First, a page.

My Confusion and Shame around Food

When your eating behaviour spirals out of control or you body is feeling huge and uncomfortable, sometimes you just want to hide away and disappear from the world. What would people think if they knew what really went on behind closed doors? Surely other people don’t use food in this way? Thoughts of others judging you; humiliating you and calling you names, flood your thoughts. However no-one needs to do this for you. You know that you are ‘disgusting, flawed and damaged’. It sometimes feels like an inner badness in the core of your being that never really goes away. It is profoundly confusing and hard to make sense of.

If you relate to this, you might well be experiencing deep feelings of shame. You may not have considered before, that this shame may be linked to your restricting, bingeing, purging or body obsession.

Possibly in your early life, you may have experienced a considerable degree of criticism, judgement and blame. As a child you may have learned to suppress your own feelings and to behave in a certain way to gain acceptance and approval from others. Shame becomes held in the body along with memories, thoughts, feelings and beliefs. These feelings do not evaporate; instead being channelled into ways of coping to manage distress such as bingeing or restricting.  Unconsciously, the eating disorder becomes a way of coping. It helps you dissociate and distract yourself from the painful effects of shame. Externally you may pretend that all is well.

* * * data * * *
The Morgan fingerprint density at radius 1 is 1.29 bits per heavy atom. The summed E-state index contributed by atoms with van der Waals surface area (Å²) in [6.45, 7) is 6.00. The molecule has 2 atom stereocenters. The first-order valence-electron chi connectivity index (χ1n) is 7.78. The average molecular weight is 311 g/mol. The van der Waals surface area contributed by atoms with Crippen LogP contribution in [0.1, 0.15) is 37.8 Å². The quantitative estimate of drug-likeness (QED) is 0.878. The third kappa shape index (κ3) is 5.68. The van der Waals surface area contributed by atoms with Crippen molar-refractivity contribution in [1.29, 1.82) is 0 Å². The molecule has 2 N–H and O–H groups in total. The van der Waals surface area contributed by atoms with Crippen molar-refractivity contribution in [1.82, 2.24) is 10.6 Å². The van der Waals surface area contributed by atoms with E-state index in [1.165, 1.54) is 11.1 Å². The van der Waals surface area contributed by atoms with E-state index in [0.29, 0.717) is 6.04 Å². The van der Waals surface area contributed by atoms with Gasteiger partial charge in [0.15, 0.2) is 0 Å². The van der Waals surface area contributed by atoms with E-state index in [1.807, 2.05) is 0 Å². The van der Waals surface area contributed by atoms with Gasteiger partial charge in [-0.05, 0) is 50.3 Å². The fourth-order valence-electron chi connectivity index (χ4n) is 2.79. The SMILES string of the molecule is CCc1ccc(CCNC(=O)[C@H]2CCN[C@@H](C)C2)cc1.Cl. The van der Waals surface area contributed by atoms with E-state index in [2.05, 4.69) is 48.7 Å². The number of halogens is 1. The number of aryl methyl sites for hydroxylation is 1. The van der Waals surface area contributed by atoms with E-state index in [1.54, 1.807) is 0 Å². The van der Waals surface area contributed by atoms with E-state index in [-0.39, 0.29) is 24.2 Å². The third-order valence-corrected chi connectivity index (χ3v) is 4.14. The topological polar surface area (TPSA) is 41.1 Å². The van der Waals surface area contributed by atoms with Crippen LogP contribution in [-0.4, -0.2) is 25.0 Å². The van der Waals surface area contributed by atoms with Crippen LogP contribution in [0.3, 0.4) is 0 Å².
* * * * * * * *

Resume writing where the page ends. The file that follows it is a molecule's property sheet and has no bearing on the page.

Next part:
Although initially, you may experience some relief through the eating disorder behaviours in managing your distress; over time they exacerbate the problem further.

You may have tried to tackle your eating problem before focusing more on symptoms and the presenting issue. Possibly, you might realise that a more in depth exploration might be helpful to address the underlying concerns. If you would like to take the first step to exploring this more in a safe and supportive setting, please do come along to our workshop on Saturday 30th May, with Deborah Fields.